to me , neither compiz nor beryl matter .... the only thing that matters is D. R. work on Xorg.

why people forget that beryl dev's are doing it for fun , to learn new stuf... they are people , individuals.if they are happy , what is the problem ?

beryl is also doing very important stuff... they are testing and making important usuability tests. other desktops ( as kde / gnome / compiz ) can learn from this, and see what users want.

Reply Score: 1

RE[2]: sour grapes?
by subterrific on Mon 19th Feb 2007 09:52 UTC in reply to "RE: sour grapes?"
subterrific Member since:
2005-07-10

David Reveman, Keith Packard, and Jon Smirl deserve everyones support for the amazing work they have done to enable applications like Beryl. There aren't many people with the skills and vision of these 3, and I think that is where some of the misunderstands come from. It is apparent that David would rather have people help him on long term solutions than implement short term patches like EXA and Beryl. However, it is difficult for new people to jump into projects like Compiz, Xgl, Cario, glitz, Xorg, etc that often don't produce visual results to users for years. Beryl might be the stepping stone new developers need to get involved with some of these long term projects and they need to be provided with helpful mentoring, not treated as outcasts. I believe that is what David is trying to say, but he comes off as a little defensive. I appreciate the work being done by both groups and I hope they work together in the future.

Reply Score: 2

The problem with beryl
by SlackerJack on Sat 17th Feb 2007 21:47 UTC
SlackerJack
Member since:
2005-11-12

Is that it seems to be more about adding features from Vista than something more original. Compiz on the other hand seems to more about stability and need features like metacity theming and more bug fixing.

In the end Beryl is what Quinn wants it to do, her own thing and I don't think Compiz progress is quick enough. IMHO Beryl is going to fast and maybe David is concerned about this, since he's already said the quality of code is not that good in beryl.

Reply Score: 5

RE: The problem with beryl
by n0xx on Sun 18th Feb 2007 03:49 UTC in reply to "The problem with beryl"
n0xx Member since:
2005-07-12

"Quinn wants it to do, her own thing"

She's a he >:> :

http://metascape.afraid.org:13666/~quinn/resume.html

Thomas Morrow

Reply Score: 2

RE[2]: The problem with beryl
by apoclypse on Sun 18th Feb 2007 06:09 UTC in reply to "RE: The problem with beryl"
apoclypse Member since:
2007-02-17

He's a he/she. Quinn is a trans gendered individual which is why we get so many confused people on the subject.

Reply Score: 3

RE[3]: The problem with beryl
by fredb1974 on Sun 18th Feb 2007 09:16 UTC in reply to "RE[2]: The problem with beryl"
fredb1974 Member since:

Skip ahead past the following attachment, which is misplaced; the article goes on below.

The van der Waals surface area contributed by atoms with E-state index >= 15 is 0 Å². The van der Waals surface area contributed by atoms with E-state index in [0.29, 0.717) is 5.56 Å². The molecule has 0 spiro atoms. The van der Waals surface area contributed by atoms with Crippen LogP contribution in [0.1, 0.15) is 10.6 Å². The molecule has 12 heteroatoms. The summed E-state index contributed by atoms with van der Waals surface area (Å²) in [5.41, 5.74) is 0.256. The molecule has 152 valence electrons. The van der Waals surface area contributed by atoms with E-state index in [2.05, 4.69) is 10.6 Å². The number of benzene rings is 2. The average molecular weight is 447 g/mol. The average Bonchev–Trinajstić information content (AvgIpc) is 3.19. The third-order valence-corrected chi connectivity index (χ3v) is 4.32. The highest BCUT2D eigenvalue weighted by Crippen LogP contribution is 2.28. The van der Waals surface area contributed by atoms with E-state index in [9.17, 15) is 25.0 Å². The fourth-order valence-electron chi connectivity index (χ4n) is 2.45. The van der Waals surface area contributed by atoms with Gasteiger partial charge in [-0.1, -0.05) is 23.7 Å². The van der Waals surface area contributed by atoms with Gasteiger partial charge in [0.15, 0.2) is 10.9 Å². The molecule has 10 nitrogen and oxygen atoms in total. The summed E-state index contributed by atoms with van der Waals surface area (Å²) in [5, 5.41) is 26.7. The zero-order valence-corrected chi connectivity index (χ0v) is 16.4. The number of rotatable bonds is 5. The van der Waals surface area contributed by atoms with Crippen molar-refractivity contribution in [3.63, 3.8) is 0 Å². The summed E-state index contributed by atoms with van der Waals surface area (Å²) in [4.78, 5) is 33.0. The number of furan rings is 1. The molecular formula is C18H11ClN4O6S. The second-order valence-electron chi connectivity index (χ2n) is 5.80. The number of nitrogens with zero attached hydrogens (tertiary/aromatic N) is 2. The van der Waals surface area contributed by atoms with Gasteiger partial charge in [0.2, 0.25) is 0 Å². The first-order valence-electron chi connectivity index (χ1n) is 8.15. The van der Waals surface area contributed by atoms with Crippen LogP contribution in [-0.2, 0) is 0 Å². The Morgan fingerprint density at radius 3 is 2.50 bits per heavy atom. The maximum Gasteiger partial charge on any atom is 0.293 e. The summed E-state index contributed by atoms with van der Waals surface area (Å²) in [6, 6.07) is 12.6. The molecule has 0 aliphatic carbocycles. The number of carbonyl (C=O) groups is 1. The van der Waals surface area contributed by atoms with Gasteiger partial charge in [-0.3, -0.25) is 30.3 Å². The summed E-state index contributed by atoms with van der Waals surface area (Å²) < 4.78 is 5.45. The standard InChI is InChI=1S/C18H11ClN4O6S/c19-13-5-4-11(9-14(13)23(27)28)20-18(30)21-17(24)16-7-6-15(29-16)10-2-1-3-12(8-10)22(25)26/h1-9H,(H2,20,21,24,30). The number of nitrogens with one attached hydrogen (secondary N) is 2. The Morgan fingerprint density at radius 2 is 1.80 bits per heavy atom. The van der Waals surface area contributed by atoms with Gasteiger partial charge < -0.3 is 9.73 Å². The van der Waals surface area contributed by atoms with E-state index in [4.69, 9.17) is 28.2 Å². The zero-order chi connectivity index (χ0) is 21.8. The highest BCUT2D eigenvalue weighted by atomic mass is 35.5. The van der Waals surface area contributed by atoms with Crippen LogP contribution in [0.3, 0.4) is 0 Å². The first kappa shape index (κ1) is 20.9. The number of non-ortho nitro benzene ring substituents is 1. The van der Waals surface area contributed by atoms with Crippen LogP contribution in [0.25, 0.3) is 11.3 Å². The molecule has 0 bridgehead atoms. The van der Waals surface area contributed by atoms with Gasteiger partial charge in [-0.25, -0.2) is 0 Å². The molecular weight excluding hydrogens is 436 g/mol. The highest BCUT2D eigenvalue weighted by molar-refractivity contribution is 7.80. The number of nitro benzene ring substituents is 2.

2006-01-31

Personnaly, I don't care.

I think beryl is better because :

- it is quicker than compiz
- it is more alive, and you can easily build svn code
- I saw both, and I think beryl is simpler to set up.

Everybody is free to use either compiz or beryl.

Why stinking flamewars on that ?

Reply Score: 1

RE[4]: The problem with beryl
by n0xx on Sun 18th Feb 2007 14:05 UTC in reply to "RE[3]: The problem with beryl"
n0xx Member since:
2005-07-12

- it is quicker than compiz

No it's not.

- it is more alive, and you can easily build svn code

Software doesn't live, thank god for that... if programs lived and walked the earth, they would debug us all!!!

Yes, beryl development is apparently more active than compiz's because they sacrifice lots of good software engineering practices and make stupid in order to progress quicker.

Why would anyone even want to run and SVN version beryl?! The release is unstable as it is!.. Is it because the released version is so buggy you try to run the SVN version, hopping to have some critical bugs fixed? whatever... your call, not mine.

- I saw both, and I think beryl is simpler to set up.

No it's not.

How is this:

http://gandalfn.wordpress.com/gnome-compiz-manager/screenshot/

More confusing then:

http://wiki.beryl-project.org/wiki/Image:BSM0.2.0.png

?!?!

I bet you haven't installed compiz in a few months. Check it out. If you follow the tutorial in the first site I've mentioned, remember to install gnome-compiz-manager since gnome-gompiz-manager-extras is not used anymore... And I can't seem to get the authentication key, though it doesn't matter much.

Reply Score: 2

v RE[5]: The problem with beryl
by fredb1974 on Sun 18th Feb 2007 16:00 UTC in reply to "RE[4]: The problem with beryl"
RE[2]: The problem with beryl
by SlackerJack on Sun 18th Feb 2007 12:48 UTC in reply to "RE: The problem with beryl"
SlackerJack Member since:
2005-11-12

Don't know why I got the impression he's a she, my mistake.

Reply Score: 2

WoW
by Headrush on Sat 17th Feb 2007 21:49 UTC
Headrush
Member since:
2006-01-03

Is it part of the the requirement of being a OSNews poster that we always have to read so much into comments?